Imagine you are rushed to the hospital as pain radiates through your chest. Doctors whirl around you, but you don’t know what's happening because everyone is speaking a foreign language.
That’s what happened to farmworker Angelina Diaz-Ramirez, 50, after she had a heart attack in a Monterey County green bean field in 2012.
The foreman of her work crew took her to the main road and put her in an ambulance, alone. Diaz-Ramirez is an immigrant from Mexico, and while there were Spanish-speaking staff, she was still isolated by a language barrier.
That's because Diaz-Ramirez, like a third of California farmworkers, speaks a language indigenous to southern Mexico. She doesn’t understand Spanish. Her language, Triqui, is as different from Spanish as Navajo is from English.
At the hospital, without a Triqui interpreter, “no one explained anything to me,” said Diaz-Ramirez.
“I was scared, but I didn’t have a choice," she said.
As anesthesia blotted out the operating room, Diaz-Ramirez had no idea a surgeon was about to cut open her chest to implant a pacemaker.
Medical Interpreters Are Key
Diaz-Ramirez’s case highlights the importance of trained medical interpreters, researchers say.
Interpreters are “absolutely necessary,” said Alicia Fernandez, a medical interpretation expert at UC San Francisco, because quality health care and basic informed consent are nearly impossible without one.
Interpreters “enormously increase patient understanding and satisfaction,” said Fernandez. She adds that interpreters also “increase physician satisfaction with the care they deliver.”
Medicine, she said, is not an antiseptic, scientific process. Doctors can’t just scan, medicate and operate. Clear communication is essential for accurate diagnosis and effective treatment.
That’s why using improvised sign language, or asking a child to interpret -- just "getting by" -- is simply not good enough, said Fernandez.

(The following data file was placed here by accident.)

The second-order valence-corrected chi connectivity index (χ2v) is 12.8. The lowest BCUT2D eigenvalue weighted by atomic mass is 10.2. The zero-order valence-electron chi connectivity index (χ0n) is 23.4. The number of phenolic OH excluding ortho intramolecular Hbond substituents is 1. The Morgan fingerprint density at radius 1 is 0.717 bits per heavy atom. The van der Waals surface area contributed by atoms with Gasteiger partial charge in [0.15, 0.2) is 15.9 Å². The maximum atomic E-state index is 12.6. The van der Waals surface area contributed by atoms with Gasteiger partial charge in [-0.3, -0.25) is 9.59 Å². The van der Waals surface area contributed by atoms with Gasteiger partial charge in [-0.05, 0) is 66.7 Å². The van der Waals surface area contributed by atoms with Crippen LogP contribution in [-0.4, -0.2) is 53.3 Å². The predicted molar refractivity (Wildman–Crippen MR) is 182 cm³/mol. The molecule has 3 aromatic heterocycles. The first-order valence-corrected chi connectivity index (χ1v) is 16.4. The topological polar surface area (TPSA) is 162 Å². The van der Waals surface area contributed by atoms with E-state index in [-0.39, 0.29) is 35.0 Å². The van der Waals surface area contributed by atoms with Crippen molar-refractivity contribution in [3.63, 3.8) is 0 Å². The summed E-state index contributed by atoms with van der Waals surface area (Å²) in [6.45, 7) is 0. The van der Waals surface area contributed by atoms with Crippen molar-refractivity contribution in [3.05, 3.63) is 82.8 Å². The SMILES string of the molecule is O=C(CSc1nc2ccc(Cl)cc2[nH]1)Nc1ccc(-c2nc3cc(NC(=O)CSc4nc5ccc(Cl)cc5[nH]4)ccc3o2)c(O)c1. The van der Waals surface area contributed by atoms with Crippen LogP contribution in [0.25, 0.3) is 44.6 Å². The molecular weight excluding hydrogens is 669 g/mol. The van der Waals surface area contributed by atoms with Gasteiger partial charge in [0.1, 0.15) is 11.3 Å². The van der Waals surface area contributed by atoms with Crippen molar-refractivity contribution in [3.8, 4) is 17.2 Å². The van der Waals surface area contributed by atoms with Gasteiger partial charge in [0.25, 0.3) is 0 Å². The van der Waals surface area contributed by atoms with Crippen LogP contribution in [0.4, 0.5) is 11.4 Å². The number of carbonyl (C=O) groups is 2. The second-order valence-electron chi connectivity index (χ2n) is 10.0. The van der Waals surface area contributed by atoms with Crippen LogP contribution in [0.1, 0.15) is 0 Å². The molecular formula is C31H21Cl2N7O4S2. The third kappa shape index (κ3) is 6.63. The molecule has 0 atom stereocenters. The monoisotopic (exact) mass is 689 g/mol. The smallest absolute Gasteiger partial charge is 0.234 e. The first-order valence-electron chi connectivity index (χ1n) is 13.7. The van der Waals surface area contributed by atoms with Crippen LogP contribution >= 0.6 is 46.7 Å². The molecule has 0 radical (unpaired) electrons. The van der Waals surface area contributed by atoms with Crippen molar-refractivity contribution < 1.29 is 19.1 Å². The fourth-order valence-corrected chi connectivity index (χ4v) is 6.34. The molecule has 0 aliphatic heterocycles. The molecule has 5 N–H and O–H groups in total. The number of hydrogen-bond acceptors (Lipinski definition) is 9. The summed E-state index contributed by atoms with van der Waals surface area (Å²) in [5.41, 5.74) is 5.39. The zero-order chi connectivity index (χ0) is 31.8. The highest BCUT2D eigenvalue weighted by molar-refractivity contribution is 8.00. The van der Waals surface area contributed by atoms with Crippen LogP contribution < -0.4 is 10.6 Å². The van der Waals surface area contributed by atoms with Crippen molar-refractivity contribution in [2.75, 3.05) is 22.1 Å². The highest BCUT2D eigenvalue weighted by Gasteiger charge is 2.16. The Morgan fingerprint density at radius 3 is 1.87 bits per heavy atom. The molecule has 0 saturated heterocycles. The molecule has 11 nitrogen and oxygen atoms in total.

“Getting by leads to mistakes,” she said. “And mistakes can be tragic, for both the patient and the physician.”
Indigenous Farmworkers Without Interpreters
Erica Gastelum, a pediatrician in Fresno, regrets that she rarely has access to an interpreter for her Mixteco-speaking patients. She says without one, “You're not able to provide equal care to all comers.”
She remembers a 1-year-old boy with fatal congenital heart disease. Doctors had exhausted every option, and the family was gathered in the intensive care unit.
“This is it, this is the moment where we’re going to disconnect the tubes,” said Gastelum. “It seemed like they understood. But in such a crucial moment like that, it would have been so much better to have a culturally sensitive, in-person interpreter.”
Most hospitals, including Gastelum’s, have telephone services that should let doctors call up an interpreter for any language. In practice, though, the system doesn’t always work for more unusual languages.
“When you try to use the phone interpreter line to get the indigenous speaker, you’ll be on hold for like two hours,” said Jasmine Walker, also a pediatrician in Fresno. “Then when you get them, they don't actually speak the language that you need.”
Seth Holmes is a physician who lived and worked alongside Triqui migrant farmworkers for 10 years and wrote about his experiences in the book "Fresh Fruit, Broken Bodies." As the migrants followed crops up and down the West Coast, they often asked Holmes to accompany them to health clinics.
In dozens of clinics throughout California, Washington and Oregon, he said, “I have never seen any Triqui person get a medical interpreter.”
Hospitals may underestimate how many indigenous patients they have -- and how many interpreters they need -- because many providers assume all Mexicans speak Spanish. Some indigenous people may be afraid to call attention to themselves by asking for an interpreter because they are undocumented.
“They don't know that they’re entitled to someone who speaks their language,” said Leoncio Vasquez, who has been training interpreters for 15 years.
Any health care facility receiving public money has a legal obligation under both state and federal law to provide an interpreter to every patient who needs one. But only a few health care providers have made California’s 120,000 indigenous farmworkers an explicit priority.
Interpreting a Big Opportunity for Some Farmworkers
Brigida Gonzalez, wearing a big "Qualified Interpreter" badge, hustles around Natividad Medical Center in Salinas. It's a big building and she’s needed all over.
Today she’s a professional employee at a big hospital. A year ago, she was picking strawberries nearby.
In the fields one day, another picker noticed Gonzalez spoke English -- a rarity in agriculture -- and suggested she look into Natividad’s training program.
Staff at Natividad were thrilled to hear from Gonzalez, “because it was so hard to find someone who spoke English, Spanish and an indigenous language like Mixteco and Triqui,” she said.